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|Ballet Positions Explained||| Print ||
The history of ballet has been enriched by the contributions of many important artists and instructors. Among the most noted was Beauchamps.
Pierre Beauchamps was a ballet instructor from the 1600s who was credited for standardizing the initial five ballet positions. These five positions are considered to be fundamentals of ballet. Other standard ballet positions include the various poses of the body, first implemented by Thoinot Arbeau in 1588, and supported by Pierre Rameau in "The Dancing Master" in 1725.
These basic ballet positions provide the starting and ending points for many of today's most familiar and intricate movements of the dance. In each of the five basic ballet positions, both legs are turned sideways from the hip. The toes are then extended out to each side, with the feet forming straight or parallel lines on the floor. Body weight should be evenly distributed over both feet, which can remain flat on the floor, resting "demi-pointe" on the balls of the feet, or for women, may rest "pointe" or entirely on the toes. The corresponding positions of the arms and hands, or "port de bras", complete the perfect balance of figure.
First Ballet Position
With heels together, the toes are turned outward until the feet make a straight line. The arms are lowered with the hands slightly away and in front of the thighs. This position is a ballet dancer's equivalent to "stand at ease." Arms are forward, held curved and apart as though the dancer is embracing a large object. The first ballet position is also known as the "gateway", as it is the mid point of transition to other positions.
Second Ballet Position
The feet are in a parallel line, separated by a distance of approximately 12 inches, or 30 centimeters. Both feet are turned outward with the body weight divided between them. While one foot supports the weight, the other is raised at the side. Arms are curved slightly forward and held out to the sides.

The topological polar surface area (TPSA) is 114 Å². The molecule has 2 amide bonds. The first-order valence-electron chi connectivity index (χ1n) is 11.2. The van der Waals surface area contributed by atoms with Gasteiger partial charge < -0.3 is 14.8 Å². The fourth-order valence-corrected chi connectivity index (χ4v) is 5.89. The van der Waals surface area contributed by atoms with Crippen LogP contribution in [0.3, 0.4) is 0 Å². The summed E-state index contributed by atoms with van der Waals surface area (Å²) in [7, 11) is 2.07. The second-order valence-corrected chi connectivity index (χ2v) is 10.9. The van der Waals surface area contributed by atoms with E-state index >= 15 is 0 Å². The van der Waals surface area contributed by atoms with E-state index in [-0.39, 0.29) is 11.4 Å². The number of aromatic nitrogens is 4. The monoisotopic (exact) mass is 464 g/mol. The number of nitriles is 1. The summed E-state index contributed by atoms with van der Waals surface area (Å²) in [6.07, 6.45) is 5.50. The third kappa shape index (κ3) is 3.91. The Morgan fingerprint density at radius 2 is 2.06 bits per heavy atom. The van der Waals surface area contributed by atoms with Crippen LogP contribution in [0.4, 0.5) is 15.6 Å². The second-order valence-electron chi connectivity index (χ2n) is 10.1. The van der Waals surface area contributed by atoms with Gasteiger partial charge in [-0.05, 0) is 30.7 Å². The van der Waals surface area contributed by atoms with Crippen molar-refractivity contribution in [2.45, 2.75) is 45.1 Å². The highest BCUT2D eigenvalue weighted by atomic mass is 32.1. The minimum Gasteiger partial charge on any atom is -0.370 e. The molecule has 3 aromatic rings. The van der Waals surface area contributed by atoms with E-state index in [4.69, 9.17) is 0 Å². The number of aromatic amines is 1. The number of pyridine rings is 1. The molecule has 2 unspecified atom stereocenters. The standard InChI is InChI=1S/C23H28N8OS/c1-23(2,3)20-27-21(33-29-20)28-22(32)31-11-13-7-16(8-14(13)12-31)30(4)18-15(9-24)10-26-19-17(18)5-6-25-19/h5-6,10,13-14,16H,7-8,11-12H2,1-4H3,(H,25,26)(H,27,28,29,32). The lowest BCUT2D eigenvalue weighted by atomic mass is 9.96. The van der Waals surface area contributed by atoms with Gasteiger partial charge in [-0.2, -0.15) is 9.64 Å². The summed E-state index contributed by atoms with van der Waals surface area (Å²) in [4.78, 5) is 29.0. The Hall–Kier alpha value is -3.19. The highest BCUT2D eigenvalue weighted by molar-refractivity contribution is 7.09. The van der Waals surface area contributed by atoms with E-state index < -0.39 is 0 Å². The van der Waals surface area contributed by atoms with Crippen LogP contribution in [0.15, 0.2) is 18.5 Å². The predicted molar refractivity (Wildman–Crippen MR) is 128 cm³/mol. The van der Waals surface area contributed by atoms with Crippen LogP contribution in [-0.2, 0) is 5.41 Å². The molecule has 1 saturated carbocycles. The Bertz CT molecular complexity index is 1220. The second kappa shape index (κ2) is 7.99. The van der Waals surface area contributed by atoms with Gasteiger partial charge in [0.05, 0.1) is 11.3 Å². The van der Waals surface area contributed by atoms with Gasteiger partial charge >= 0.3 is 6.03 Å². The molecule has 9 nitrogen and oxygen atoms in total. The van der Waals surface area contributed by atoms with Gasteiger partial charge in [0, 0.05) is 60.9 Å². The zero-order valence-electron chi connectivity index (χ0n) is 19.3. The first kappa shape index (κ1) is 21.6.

Third Ballet Position
In this position, the heel of one foot rests against the instep of the other. Both feet are firmly turned outward, with the weight divided between them. Arms are held aloft like a crown, or "en couronne". Used extensively in popular 18th century social dances such as the gavotte and minuet, this position has all but disappeared from theatrical usage.
Fourth Ballet Position
One foot rests about 12 inches in front of the other, both are turned outward and the weight is divided between them. One arm extended to the side, while the other is held curved in front. As in the second position, the fourth has an equivalent performed "en l'air", or in the air.
Fifth Ballet Position
The fifth and final position requires the feet to be turned out and pressed closely together, with the heel of one foot against the toe of the other. With one arm raised overhead, the other is held curved in front. There is also a change in the position of the head, from being held straight to having a slight tilt.
Traditionally, these five basic ballet positions have provided the basis for training and performances. Classical ballet also supports two other important positions: the arabesque, and the attitude. In both of these ballet positions, the weight of the body is supported on one leg. The arabesque requires the dancer to hold the raised leg backward, with the knee straight. In the attitude the other leg is also extended, however is in a bent position. The raised leg is held at a 90° angle to the body either in front or back, and the knee may be well bent, or held "attitude allongee", nearly straight.
It's hard to imagine that so many beautiful movements and forms are created from five basic ballet positions. Over the centuries, ballet as a dance form has been altered in many ways, but the fundamental ballet positions will always provide the foundation for breathtaking performances.
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